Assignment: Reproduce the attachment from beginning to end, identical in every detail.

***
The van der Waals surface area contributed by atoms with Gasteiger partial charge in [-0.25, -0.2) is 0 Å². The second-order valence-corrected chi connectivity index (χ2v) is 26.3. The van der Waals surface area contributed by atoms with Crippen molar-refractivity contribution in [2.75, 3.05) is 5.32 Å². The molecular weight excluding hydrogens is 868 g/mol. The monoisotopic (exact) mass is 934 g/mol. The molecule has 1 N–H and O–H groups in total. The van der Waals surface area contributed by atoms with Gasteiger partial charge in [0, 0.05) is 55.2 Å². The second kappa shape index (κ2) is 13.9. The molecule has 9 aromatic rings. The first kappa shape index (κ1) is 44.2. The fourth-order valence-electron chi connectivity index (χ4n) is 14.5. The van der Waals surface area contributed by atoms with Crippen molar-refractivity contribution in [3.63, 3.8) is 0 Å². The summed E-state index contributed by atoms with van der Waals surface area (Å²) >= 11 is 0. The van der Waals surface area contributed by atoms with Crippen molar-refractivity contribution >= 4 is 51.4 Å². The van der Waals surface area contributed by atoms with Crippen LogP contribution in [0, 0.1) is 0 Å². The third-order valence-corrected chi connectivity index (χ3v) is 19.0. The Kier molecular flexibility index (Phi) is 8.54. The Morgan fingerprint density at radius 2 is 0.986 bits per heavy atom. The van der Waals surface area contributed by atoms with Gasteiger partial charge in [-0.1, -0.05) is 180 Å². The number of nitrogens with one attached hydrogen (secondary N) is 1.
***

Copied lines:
The van der Waals surface area contributed by atoms with Gasteiger partial charge in [-0.25, -0.2) is 0 Å². The second-order valence-corrected chi connectivity index (χ2v) is 26.3. The van der Waals surface area contributed by atoms with Crippen molar-refractivity contribution in [2.75, 3.05) is 5.32 Å². The molecular weight excluding hydrogens is 868 g/mol. The monoisotopic (exact) mass is 934 g/mol. The molecule has 1 N–H and O–H groups in total. The van der Waals surface area contributed by atoms with Gasteiger partial charge in [0, 0.05) is 55.2 Å². The second kappa shape index (κ2) is 13.9. The molecule has 9 aromatic rings. The first kappa shape index (κ1) is 44.2. The fourth-order valence-electron chi connectivity index (χ4n) is 14.5. The van der Waals surface area contributed by atoms with Crippen molar-refractivity contribution in [3.63, 3.8) is 0 Å². The summed E-state index contributed by atoms with van der Waals surface area (Å²) >= 11 is 0. The van der Waals surface area contributed by atoms with Crippen molar-refractivity contribution >= 4 is 51.4 Å². The van der Waals surface area contributed by atoms with Crippen LogP contribution in [0, 0.1) is 0 Å². The third-order valence-corrected chi connectivity index (χ3v) is 19.0. The Kier molecular flexibility index (Phi) is 8.54. The Morgan fingerprint density at radius 2 is 0.986 bits per heavy atom. The van der Waals surface area contributed by atoms with Gasteiger partial charge in [-0.1, -0.05) is 180 Å². The number of nitrogens with one attached hydrogen (secondary N) is 1.